(director: Gordon Douglas; screenwriters: Abby Mann/based on the novel by Roderick Thorp; cinematographer: Joseph Biroc; editor: Robert Simpson; music: Jerry Goldsmith; cast: Frank Sinatra (Joe Leland), Lee Remick (Karen), Ralph Meeker (Lt. Curran), Jacqueline Bisset (Norma MacIver), Lloyd Bochner (Dr. Wendell Roberts), Jack Klugman (Dave Schoenstein), James Inman (Teddy Leikman), Al Freeman Jr. (Robbie), Horace McMahon (Farrell), Tony Musante (Felix Tesla), Sugar Ray Robinson (Kelly), William Windom (Colin MacIver); Runtime: 114; MPAA Rating: NR; producer: Aaron Rosenberg; 20th Century-Fox; 1968)

The modest film questions city hall corruption, shoddy police work, police brutality, cover-ups and gay bashing.”

Reviewed by Dennis Schwartz

A big city crime drama directed by Gordon Douglas (“Lady in Cement”/”Viva Knievel!”/”Nevada Smith”). The modest film questions city hall corruption, shoddy police work, police brutality, cover-ups and gay bashing. Whatever voice the film had for reform back then, seems outdated when viewed today. It’s a dreary but well-acted, especially by Sinatra, tale based on the best-seller by Roderick Thorp. The violent, twisty, trashy script is by Abby Mann.

The cynical homicide detective Joe Leland (Frank Sinatra) investigates the grisly murder in Manhattan of a gay man, Teddy Leikman (James Inman), the son of a politically connected department store owner. The victim’s psychopathic former roommate, Felix Tesla (Tony Musante), is grilled by Leland and confesses. Tesla is soon executed, and Leland receives a promotion.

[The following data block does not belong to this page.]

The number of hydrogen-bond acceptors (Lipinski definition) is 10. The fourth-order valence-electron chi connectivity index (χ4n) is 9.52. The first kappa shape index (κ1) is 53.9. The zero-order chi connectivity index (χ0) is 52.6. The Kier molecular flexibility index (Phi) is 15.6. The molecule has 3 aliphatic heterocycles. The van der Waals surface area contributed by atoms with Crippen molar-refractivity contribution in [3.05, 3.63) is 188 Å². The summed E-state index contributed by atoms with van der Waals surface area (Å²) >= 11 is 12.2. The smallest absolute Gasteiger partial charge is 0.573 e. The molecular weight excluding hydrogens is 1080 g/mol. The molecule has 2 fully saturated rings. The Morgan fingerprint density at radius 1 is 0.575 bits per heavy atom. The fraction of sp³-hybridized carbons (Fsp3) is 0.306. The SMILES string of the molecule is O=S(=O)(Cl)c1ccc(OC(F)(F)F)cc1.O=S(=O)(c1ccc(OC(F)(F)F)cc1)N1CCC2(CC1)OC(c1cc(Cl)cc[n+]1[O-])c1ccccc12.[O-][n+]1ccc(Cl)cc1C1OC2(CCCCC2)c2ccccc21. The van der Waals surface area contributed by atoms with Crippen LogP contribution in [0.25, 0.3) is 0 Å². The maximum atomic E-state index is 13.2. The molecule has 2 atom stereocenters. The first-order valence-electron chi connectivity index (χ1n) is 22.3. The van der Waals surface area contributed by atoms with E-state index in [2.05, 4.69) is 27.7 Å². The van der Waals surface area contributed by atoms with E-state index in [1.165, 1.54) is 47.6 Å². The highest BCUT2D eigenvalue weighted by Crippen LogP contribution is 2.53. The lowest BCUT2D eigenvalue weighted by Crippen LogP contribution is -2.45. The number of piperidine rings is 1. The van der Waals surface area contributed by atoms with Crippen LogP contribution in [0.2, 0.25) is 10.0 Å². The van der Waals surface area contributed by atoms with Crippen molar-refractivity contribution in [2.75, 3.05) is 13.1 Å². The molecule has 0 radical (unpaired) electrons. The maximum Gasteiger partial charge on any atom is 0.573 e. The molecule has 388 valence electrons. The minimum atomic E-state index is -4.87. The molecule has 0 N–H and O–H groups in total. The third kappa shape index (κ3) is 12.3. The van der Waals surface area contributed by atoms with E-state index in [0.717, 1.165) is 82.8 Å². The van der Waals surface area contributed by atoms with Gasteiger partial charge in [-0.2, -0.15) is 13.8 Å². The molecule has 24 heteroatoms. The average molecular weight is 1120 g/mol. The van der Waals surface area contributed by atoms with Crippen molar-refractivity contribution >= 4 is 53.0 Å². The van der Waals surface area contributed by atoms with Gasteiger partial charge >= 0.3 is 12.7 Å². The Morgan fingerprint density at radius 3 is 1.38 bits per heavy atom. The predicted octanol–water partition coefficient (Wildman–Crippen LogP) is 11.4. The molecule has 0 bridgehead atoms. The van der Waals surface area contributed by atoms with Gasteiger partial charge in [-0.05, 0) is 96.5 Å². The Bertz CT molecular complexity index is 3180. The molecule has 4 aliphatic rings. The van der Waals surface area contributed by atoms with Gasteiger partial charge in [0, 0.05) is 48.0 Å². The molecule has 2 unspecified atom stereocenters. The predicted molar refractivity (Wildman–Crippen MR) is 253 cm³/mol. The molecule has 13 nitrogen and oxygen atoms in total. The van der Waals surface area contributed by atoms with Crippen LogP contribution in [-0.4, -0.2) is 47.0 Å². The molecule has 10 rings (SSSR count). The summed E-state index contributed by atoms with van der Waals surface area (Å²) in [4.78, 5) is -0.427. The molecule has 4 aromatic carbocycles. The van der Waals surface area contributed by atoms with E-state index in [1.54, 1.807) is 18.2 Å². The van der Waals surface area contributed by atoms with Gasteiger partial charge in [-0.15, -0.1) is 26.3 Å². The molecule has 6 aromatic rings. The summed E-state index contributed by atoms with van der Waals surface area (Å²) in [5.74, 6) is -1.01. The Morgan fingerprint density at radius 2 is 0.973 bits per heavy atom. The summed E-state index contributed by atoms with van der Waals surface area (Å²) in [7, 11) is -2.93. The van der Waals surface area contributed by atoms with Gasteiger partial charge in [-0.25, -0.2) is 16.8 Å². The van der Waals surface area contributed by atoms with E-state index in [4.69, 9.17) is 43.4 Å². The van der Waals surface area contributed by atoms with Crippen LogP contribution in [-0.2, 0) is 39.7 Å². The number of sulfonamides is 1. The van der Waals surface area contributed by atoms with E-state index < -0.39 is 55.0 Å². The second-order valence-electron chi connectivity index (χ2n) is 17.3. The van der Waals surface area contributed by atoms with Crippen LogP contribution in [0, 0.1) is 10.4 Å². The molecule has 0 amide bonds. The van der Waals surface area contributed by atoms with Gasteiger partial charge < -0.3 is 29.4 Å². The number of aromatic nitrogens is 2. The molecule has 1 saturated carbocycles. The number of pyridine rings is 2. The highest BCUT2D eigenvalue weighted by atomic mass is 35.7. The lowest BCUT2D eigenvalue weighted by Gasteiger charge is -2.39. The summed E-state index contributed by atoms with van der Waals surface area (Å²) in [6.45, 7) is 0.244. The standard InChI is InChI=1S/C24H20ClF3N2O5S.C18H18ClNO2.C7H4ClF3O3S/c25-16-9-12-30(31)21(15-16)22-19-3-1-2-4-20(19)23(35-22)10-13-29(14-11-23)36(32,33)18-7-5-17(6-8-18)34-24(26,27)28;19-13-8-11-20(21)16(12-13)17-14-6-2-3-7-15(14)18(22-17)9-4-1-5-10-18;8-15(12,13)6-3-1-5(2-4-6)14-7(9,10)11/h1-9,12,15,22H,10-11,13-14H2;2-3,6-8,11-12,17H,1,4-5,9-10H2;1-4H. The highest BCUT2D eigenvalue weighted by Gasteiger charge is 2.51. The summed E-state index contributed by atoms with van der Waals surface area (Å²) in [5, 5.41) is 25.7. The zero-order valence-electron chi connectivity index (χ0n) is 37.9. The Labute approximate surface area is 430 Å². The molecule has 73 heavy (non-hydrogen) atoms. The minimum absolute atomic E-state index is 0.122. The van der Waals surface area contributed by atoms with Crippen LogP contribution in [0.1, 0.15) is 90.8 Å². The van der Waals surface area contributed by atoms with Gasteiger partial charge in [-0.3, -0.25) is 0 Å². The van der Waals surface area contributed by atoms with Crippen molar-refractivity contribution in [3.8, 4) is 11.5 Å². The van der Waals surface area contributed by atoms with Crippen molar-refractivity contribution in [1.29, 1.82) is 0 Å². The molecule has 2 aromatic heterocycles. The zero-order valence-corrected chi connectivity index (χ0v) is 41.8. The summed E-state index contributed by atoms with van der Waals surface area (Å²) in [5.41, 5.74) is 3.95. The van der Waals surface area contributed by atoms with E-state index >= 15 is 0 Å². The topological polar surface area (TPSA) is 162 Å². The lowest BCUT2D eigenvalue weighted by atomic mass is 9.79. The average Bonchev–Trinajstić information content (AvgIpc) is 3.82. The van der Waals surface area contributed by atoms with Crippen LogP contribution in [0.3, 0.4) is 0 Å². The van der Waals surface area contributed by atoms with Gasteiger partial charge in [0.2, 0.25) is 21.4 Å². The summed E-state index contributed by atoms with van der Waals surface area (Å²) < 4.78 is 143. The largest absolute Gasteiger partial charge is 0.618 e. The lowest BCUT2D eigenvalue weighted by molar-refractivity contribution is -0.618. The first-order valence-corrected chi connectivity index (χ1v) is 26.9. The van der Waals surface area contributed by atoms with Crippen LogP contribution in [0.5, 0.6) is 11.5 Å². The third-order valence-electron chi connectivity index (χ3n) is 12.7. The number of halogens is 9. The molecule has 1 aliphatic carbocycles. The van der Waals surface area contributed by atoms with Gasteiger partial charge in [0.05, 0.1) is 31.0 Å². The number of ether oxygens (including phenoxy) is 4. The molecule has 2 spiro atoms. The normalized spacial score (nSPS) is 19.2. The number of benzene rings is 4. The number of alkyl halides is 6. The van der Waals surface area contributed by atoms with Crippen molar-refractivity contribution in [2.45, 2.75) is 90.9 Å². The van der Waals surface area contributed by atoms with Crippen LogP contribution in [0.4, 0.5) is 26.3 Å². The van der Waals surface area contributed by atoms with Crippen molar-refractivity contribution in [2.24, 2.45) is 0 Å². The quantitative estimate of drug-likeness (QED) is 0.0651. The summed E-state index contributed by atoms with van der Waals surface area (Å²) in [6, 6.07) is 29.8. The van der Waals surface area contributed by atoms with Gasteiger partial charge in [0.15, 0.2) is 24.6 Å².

Norma MacIver (Jacqueline Bisset) visits the detective and the wealthy widow of an accountant mentions that she believes her husband (William Windom) was fatally pushed off a racetrack grandstand and did not accidentally fall as the police stated. When Leland attempts to reopen the case, he’s opposed by the police authorities. Following an attempt on his life, Leland examines MacIver’s files and discovers that the accountant was involved with the Borough Planning Commission in corrupt land speculation. Leland then breaks into the office of the dead man’s psychiatrist (Lloyd Bochner), even if illegal, and plays a recording where the accountant tells of being bi-sexual and killing Teddy after a night out together. The detective is sickened thinking that he put to death an innocent man and quits the force. Leland now plans to dedicate his life to being an activist to expose police and government cover-ups